I am learning F#, and one of the best areas to use a functional language is to apply it to symbolic calculations. Like evaluating function derivatives. I remember how I was impressed many years ago when I looked at a program in Prolog that occupied not more than one computer screen but could tell me that derivative of sin(x) was cos(x). So I wanted to do the same in F#.

If you ask a developer who is only using procedural languages to write a program that calculates derivatives in a symbolic form, chances are pretty good that he will start with parsing input strings. That’s the nature of procedural languages: you solve a task by building a sequence of steps that it takes to convert input to output. A developer focusing on a higher level abstraction migh start with building classes for expression trees, so he can implement derivative calculation on the top of them. But what derivative calculation has with creating classes to store tree nodes? Why should we care?

In procedural languages we need to care. As Niklaus Wirth stated in his book title, "Algorithms + Data Structures = Programs". So we express our imperative programs in algorithms and apply them to data structures.

With F# it’s completely different. You simply describe your domain, your rules. And things just happens…

So we’ll do derivatives. First we need to define the scope of our calculations, our symbols. Note that Expression type doesn’t define a data structure – it’s just a collection of symbols that we will be using to form functional expressions.

type Expression = | X | Const of float | Neg of Expression | Add of Expression * Expression | Sub of Expression * Expression | Mul of Expression * Expression | Div of Expression * Expression | Pow of Expression * Expression | Exp of Expression | Log of Expression | Sin of Expression | Cos of Expression

What we just declared is called in F# *discriminated union*. I won’t be spending time on F# syntax details, I am learning F# from two great books: "Programming F#" and "Real World Functional Programming: With Examples in F# and C#" (I started with the second one but had to switch to the first one that in my opinion provides a better transition to a functional programming and F# style).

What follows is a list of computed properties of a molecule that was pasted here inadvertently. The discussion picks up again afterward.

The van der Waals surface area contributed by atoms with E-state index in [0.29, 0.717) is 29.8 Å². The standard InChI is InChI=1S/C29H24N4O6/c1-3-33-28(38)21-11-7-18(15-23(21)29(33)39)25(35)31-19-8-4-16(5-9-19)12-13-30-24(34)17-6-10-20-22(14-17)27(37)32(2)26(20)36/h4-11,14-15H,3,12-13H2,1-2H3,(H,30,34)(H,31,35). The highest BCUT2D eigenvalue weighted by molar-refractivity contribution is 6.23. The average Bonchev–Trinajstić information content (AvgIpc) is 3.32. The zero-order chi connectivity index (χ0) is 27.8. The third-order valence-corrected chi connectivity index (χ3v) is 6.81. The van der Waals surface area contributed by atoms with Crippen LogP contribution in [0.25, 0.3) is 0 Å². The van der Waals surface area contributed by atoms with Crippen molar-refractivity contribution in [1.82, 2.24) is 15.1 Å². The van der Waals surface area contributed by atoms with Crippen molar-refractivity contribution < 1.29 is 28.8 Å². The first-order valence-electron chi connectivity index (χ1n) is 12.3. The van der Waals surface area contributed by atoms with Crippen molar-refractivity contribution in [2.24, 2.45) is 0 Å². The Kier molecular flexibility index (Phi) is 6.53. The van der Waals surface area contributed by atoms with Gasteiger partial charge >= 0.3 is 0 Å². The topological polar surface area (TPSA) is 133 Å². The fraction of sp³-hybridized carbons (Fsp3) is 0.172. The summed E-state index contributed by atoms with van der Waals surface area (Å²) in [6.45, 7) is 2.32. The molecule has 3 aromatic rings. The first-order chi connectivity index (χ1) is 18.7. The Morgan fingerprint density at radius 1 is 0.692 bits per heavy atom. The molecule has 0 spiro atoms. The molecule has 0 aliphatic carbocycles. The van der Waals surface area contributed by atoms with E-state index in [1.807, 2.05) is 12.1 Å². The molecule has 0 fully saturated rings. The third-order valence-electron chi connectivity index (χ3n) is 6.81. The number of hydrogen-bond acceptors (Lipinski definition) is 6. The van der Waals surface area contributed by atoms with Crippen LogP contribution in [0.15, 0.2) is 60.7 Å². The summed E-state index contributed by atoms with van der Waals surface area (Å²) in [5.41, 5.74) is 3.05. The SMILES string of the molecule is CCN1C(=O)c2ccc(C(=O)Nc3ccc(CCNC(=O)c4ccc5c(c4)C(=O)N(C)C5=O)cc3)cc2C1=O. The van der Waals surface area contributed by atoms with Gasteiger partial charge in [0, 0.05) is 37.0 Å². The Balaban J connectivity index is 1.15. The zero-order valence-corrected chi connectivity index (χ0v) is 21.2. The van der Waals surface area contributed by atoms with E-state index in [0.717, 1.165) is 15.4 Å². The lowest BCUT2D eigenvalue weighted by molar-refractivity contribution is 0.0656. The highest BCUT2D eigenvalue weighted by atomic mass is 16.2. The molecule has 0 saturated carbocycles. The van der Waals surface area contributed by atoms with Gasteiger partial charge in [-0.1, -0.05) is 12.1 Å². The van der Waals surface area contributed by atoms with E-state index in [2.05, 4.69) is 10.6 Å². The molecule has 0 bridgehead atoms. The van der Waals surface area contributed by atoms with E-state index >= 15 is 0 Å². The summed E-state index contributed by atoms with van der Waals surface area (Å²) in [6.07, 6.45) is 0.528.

As you can see, we made some restrictions to expression syntax: we assume that numeric constants are of type float, and we only support four functions: exponent, natural logarithm, sine and cosine. But this should be sufficient for a purpose of language demo. In addition, there is only one variable symbol (X).

Before we proceed with derivative definition, there is a couple of helper construction I’d like to define. We may need to have a common match for binary operators (Add, Sub, Mul, Div) and supported functions (Exp, Log, Sin, Cos). So we’ll define so called *active patterns* that can be used to match such constructs:

let (|Op|_|) (x : Expression) = match x with | Add(e1, e2) -> Some(Add, e1, e2) | Sub(e1, e2) -> Some(Sub, e1, e2) | Mul(e1, e2) -> Some(Mul, e1, e2) | Div(e1, e2) -> Some(Div, e1, e2) | Pow(e1, e2) -> Some(Pow, e1, e2) | _ -> None let (|Func|_|) (x : Expression) = match x with | Exp(e) -> Some(Exp, e) | Log(e) -> Some(Log, e) | Sin(e) -> Some(Sin, e) | Cos(e) -> Some(Cos, e) | _ -> None

Again, I am afraid I can’t use this post to define the meaning of active patterns, banana clips (“(|” and “|)”), and options syntax (“Some” and “None”), there is a lot of information online, but you can think about the definitions above as something similar to regular expression matching: an expression “Add(e1, e2)” will be matched as “Op” (Add, e1, e2), and an expression “Exp(e)” is matched as “Func (Exp, e)”. We will see in a moment how this can become useful.

Now what’s left is just a definition of a derivative. Here it is:

let rec Derivative x : Expression = match x with | X -> Const(1.) | Const(n) -> Const(0.) | Neg(e) -> Neg(Derivative(e)) | Add(e1, e2) -> Add(Derivative(e1), Derivative(e2)) | Sub(e1, e2) -> Sub(Derivative(e1), Derivative(e2)) | Mul(e1, e2) -> Add(Mul(Derivative(e1), e2), Mul(e1, Derivative(e2))) | Pow(e, Const(n)) -> Mul(Const(n), Pow(e, Const(n-1.))) | Exp(X) -> Exp(X) | Log(X) -> Div(Const(1.), X) | Sin(X) -> Cos(X) | Cos(X) -> Neg(Sin(X)) | Func(g, f) -> let dg = Derivative(g(X)) let df = Derivative(f) match dg with | Func(dgf, dge) -> Mul(dgf(f), df) | Op (op, e1, e2) -> Mul(op(e1, e2), df) | _ -> failwith(sprintf "Unable to match compound function [%A]" dg) | _ -> failwith(sprintf "Unable to match expression [%A]" x)

As you can see, it’s not an algorithm – it’s a description of *what* derivative is. You can also why we needed to introduce “Op” and “Func” active patterns: they are used in declaration of complex function derivative evaluation. Without these patterns we would need to list all supported operators and functions.

To test how this works, we can open a F# interactive window (FSI) and type a function to test:

> let d = Derivative(Sin(X));; val d : Expression = Cos X > let d = Derivative(Exp(Pow(X,Const(2.))));; val d : Expression = Mul (Exp (Pow (X,Const 2.0)),Mul (Const 2.0,X))

That’s it! But while we are on symbolic calculations, we can improve the presentation part of it. Right now, if there is no attempt to simplify resulting expressions, so if we calculate a derivative of an expression corresponding to “5 * x + 3”, we will get a correct but silly looking answer:

> let d = Derivative(Add(Mul(Const(5.), X), Const(3.)));; val d : Expression = Add (Add (Mul (Const 0.0,X),Mul (Const 5.0,Const 1.0)),Const 0.0)

But if it was so simple to calculate derivatives in F#, it should not be difficult to write a function to simplify algebraic expressions. That will be in the next part.